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Celebrating 100 years of the music of Bessie Smith

STEVE INSKEEP, HOST:

On this day, 100 years ago, Columbia Records held a recording session with a singer named Bessie Smith. The country at large didn't know her then, but soon found out because she was launching a career as one of the most important blues singers ever. She began with one of the biggest hits of 1923.

(SOUNDBITE OF SONG, "DOWN HEARTED BLUES")

BESSIE SMITH: (Singing) Gee, but it's hard to love someone when that someone don't love you. I'm so disgusted - heartbroken too. I've got those down hearted blues.

INSKEEP: She just sang the name of the song there - "Down Hearted Blues."

ASMA KHALID, HOST:

Before this, Smith had amassed a sizable following, playing shows along railroad lines in the East Coast and the South. But it wasn't until Columbia Records came calling that her influence went nationwide. "Down Hearted Blues" went on to sell 2 million copies.

INSKEEP: And unlike many recording artists, Bessie Smith got paid. Dee Rees directed the biopic "Bessie" for HBO. And she talked with NPR about how rare that was for a Black woman in the 1920s.

DEE REES: No matter what you did, whether you were washing clothes or cleaning somebody's house or doing music, the terms were exploitive. So in that time, she was able to kind of demand what she was worth and able to organize herself in such a way that she was able to sing what she wants to sing and go on tour.

INSKEEP: And she even bought her own luxury railroad cars so she and her touring ensemble could travel in style.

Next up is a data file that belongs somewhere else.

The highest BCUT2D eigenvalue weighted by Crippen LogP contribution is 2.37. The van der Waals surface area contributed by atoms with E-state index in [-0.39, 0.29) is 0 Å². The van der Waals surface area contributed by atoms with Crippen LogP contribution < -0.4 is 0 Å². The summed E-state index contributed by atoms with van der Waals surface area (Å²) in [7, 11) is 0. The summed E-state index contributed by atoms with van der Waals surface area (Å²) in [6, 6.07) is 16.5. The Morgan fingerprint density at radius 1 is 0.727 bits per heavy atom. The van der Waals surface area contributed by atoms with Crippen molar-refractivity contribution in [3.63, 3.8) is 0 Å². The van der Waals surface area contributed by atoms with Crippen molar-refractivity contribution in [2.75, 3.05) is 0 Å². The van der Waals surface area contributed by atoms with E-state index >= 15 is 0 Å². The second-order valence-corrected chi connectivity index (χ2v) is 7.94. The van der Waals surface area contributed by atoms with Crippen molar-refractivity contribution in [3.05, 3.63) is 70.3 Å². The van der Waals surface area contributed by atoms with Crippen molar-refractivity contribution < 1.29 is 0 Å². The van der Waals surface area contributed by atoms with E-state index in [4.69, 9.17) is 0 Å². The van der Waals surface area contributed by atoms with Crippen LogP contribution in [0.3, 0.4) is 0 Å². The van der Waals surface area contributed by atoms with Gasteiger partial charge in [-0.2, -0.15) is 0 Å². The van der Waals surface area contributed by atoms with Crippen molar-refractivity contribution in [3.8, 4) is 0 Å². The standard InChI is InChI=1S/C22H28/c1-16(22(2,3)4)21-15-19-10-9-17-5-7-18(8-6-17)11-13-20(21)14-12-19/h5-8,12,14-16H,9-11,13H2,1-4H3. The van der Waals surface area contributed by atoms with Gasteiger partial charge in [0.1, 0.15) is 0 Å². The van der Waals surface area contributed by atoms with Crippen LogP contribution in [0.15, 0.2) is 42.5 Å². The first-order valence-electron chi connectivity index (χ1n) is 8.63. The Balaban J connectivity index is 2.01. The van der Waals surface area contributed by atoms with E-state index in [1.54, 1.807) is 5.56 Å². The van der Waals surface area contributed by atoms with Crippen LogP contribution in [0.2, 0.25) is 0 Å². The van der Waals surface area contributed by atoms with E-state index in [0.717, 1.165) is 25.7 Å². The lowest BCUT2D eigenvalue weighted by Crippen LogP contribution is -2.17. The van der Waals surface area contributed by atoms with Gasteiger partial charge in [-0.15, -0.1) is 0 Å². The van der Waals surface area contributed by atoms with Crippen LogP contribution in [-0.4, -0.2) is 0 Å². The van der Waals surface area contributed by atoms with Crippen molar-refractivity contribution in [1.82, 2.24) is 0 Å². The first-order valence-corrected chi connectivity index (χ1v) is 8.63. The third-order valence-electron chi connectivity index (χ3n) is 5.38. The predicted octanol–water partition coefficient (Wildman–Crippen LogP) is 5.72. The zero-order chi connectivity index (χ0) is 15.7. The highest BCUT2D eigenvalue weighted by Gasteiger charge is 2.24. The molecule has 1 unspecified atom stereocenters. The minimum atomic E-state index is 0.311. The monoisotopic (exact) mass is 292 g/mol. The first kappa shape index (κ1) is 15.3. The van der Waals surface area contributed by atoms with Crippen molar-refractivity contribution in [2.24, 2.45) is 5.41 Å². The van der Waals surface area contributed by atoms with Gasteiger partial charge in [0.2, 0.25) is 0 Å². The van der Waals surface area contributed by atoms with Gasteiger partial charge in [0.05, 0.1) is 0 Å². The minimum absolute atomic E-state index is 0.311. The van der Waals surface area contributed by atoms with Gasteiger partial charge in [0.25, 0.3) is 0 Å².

KHALID: Bessie Smith's career, though, was short-lived - changing tastes and the 1929 stock market crash derailed her career. In this archival recording, Columbia Records producer John Hammond remembers trying to help.

(SOUNDBITE OF ARCHIVED RECORDING)

JOHN HAMMOND: When the Depression came, that wiped out the record business as we had known it. So in 1932, I went down to Philadelphia, where she was working as a hostess in a speakeasy, and I tried to persuade her that she should record. And she said, well, John, I just want you to know that these are hard times, and nobody wants to hear no blues.

KHALID: Bessie Smith died in 1937, and even though she'd lived a lavish lifestyle, her gravesite was unusually spare, with an unmarked tombstone.

INSKEEP: Until one of her admirers in later days, Janis Joplin, helped to pay to replace it. Bessie Smith's new epitaph read, the greatest blues singer in the world will never stop singing.

(SOUNDBITE OF SONG, "DOWN HEARTED BLUES")

SMITH: (Singing) It may be a month or two. Transcript provided by NPR, Copyright NPR.